Alethea, what is your name?

25th October 2013

For her Action at Home project, Alethea wanted to showcase her creative skills in her first solo exhibition as an artist. Alethea, what is your name? opened at a gallery space in a school in Totnes, Devon.

The week-long exhibition explored the intricacies between the Kannada and English language and aimed to address Millennium Development Goal 8: Advocating Global Partnerships. "I consider this MDG to be vital but it seems to be often overlooked. Partnerships can only exist if common ground is identified and an understanding of the differences are accepted universally." 

Part of the art exhibition included a plinth of digitally printed postcards bearing photographs that Alethea took in India.  The aim was for visitors to the exhibition to take the postcards away and send to the people of Kalahatti, the village where she was based for her ICS placement. The photographs that she took in India were of pre-photographed images which were taken as part of a collaborative sculpture project which formed Alethea's fundraising, pre-departure.

"I created the sculptures in the environment I was living in at the time and photographed the results. I did not want to waste resources by sending either the sculpture or a physical copy of the photograph in the post. A virtual one seemed sufficient in this instance." 

One of twenty two official languages in India, Kannada has 38 million native speakers compared to English which has 380 million. For Indians in school, English is still a large part of the curriculum. To talk to fellow Indians who do not share their native language, Indians communicate in English. The English language is engrained in Indian culture, though the English that they speak is sometimes incomprehensible to English speakers.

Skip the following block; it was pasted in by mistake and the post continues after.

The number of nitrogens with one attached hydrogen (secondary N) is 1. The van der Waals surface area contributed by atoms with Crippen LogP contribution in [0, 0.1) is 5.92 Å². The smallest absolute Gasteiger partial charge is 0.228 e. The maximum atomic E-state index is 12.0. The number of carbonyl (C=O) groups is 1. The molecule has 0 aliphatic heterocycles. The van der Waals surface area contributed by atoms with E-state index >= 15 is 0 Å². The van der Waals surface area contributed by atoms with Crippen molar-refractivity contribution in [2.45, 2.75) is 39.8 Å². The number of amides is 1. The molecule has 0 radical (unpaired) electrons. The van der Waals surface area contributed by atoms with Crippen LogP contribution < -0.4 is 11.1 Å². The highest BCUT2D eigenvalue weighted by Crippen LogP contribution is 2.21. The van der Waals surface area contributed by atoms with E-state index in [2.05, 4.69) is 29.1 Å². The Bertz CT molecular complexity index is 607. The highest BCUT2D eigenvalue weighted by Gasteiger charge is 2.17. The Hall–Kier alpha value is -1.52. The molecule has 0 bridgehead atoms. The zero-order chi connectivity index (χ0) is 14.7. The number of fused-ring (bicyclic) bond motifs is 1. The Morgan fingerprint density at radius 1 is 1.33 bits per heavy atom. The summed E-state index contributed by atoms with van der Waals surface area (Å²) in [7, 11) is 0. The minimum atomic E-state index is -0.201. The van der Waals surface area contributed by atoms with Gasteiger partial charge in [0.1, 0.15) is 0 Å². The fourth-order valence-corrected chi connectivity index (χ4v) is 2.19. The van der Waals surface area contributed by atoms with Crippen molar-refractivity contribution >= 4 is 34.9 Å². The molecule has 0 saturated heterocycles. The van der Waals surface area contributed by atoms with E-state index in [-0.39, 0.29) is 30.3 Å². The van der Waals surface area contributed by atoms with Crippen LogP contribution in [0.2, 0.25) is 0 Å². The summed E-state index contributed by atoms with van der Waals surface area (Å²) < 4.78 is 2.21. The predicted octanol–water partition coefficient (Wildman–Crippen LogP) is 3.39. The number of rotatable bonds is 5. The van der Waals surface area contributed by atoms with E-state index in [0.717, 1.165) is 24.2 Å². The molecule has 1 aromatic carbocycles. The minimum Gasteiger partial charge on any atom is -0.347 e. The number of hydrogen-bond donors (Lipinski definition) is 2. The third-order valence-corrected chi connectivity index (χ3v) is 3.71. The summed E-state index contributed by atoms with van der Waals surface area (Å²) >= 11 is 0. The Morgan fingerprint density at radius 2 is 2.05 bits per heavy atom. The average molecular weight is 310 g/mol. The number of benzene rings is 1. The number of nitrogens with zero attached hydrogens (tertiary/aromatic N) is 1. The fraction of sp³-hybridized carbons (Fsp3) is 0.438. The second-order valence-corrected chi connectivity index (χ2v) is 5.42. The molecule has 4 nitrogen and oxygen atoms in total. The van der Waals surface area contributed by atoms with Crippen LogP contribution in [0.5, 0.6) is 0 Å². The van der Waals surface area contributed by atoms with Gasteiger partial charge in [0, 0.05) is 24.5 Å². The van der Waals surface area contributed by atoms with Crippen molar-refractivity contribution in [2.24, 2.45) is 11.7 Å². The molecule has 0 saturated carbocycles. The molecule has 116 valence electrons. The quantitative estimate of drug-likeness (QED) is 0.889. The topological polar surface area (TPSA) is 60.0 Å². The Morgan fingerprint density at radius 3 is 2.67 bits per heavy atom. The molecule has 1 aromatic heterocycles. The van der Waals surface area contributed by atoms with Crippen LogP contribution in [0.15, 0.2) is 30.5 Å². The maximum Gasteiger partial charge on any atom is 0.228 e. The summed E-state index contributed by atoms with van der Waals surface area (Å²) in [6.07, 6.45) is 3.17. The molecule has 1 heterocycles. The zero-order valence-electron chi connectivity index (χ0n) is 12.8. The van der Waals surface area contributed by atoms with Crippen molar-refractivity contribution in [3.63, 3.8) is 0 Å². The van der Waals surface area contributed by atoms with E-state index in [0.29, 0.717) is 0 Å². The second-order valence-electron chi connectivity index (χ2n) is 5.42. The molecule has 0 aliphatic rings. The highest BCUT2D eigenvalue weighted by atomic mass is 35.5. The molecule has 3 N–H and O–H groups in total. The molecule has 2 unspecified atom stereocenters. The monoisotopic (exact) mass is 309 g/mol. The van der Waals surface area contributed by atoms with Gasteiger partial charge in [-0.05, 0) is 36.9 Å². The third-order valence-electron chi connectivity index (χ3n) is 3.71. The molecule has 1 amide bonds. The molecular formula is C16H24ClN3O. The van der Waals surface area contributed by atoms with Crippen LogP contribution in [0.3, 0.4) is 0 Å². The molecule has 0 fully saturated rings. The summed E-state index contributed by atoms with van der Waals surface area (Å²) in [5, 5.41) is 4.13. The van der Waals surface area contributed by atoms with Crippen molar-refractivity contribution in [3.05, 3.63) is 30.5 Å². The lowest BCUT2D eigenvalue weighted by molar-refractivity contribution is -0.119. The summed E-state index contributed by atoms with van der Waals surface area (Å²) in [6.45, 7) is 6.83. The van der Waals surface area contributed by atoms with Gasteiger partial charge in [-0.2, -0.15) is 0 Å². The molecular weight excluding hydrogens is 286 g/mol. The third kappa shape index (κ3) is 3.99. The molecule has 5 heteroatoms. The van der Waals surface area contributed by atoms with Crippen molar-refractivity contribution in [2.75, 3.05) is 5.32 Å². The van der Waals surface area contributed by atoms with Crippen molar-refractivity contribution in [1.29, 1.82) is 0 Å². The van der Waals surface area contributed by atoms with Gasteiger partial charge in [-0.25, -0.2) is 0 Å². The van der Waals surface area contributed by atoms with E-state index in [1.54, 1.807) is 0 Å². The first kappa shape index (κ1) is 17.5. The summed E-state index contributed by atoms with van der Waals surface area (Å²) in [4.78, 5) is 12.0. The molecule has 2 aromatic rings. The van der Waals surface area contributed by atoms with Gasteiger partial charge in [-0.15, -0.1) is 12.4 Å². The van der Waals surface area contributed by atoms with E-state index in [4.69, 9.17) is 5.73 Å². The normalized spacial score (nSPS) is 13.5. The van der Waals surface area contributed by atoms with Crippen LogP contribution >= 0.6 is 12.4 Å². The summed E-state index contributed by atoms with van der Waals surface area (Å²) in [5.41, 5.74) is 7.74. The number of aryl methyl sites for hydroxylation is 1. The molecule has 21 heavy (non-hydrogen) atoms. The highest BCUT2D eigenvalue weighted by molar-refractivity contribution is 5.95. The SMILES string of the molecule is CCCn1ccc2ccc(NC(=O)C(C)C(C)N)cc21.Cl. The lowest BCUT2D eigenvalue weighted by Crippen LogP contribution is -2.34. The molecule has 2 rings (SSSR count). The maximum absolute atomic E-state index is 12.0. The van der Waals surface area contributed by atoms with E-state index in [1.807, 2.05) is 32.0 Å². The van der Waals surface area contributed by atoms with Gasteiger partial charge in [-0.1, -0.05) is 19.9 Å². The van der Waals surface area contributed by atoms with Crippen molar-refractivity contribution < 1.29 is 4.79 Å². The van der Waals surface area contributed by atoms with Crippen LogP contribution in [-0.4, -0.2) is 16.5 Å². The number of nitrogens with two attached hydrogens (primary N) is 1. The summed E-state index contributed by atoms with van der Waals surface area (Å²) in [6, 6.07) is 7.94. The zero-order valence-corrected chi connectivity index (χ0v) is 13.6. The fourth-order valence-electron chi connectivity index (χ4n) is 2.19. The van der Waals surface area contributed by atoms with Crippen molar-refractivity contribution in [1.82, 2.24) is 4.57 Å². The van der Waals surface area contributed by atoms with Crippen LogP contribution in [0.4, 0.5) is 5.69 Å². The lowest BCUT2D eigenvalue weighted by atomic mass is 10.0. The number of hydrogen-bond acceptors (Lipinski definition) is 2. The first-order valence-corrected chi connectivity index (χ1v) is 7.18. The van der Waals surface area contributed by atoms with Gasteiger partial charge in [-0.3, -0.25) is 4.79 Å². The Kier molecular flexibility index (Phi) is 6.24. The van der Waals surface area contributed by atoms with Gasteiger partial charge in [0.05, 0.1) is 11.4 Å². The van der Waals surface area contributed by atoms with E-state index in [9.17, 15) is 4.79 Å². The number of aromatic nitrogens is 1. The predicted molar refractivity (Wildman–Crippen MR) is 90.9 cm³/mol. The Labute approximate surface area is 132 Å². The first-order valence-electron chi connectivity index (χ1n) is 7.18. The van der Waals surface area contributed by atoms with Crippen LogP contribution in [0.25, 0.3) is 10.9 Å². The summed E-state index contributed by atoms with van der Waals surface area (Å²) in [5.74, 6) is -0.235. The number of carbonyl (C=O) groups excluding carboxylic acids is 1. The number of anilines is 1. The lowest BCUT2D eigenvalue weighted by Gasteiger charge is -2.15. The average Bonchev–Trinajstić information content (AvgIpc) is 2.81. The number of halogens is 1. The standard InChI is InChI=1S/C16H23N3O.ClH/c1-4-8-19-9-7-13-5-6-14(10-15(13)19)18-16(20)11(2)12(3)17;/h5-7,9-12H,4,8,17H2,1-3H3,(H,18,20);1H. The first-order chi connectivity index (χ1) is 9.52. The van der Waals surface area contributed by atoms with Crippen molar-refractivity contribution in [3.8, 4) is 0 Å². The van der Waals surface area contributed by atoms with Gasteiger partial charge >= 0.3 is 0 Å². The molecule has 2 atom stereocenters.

"The exhibition could be seen as an arbitrary selection of objects if the viewer does not understand the tenuous connection between the languages, but there is method to the madness. When it is understood that people in Karnataka speak is Kannada – which is pronounced in the same way as the north American country – then the viewer can understand why the Canadian flag is presented twisted." 

Litter bins are almost non-existent in India, when an item is considered rubbish and is no longer needed, it is dropped on the ground. During this exhibition, Alethea permitted visitors to drop their flyer when they had finished with it. "This is an action that is normal for people living in India, can feel unfamiliar for a person who has grown up in the UK." 

Alethea has documented the process on her blog: http://in-de-air.tumblr.com/ 

Have you been putting your creativity towards positive social action? Tell us more by emailing alumni@raleighinternational.org 

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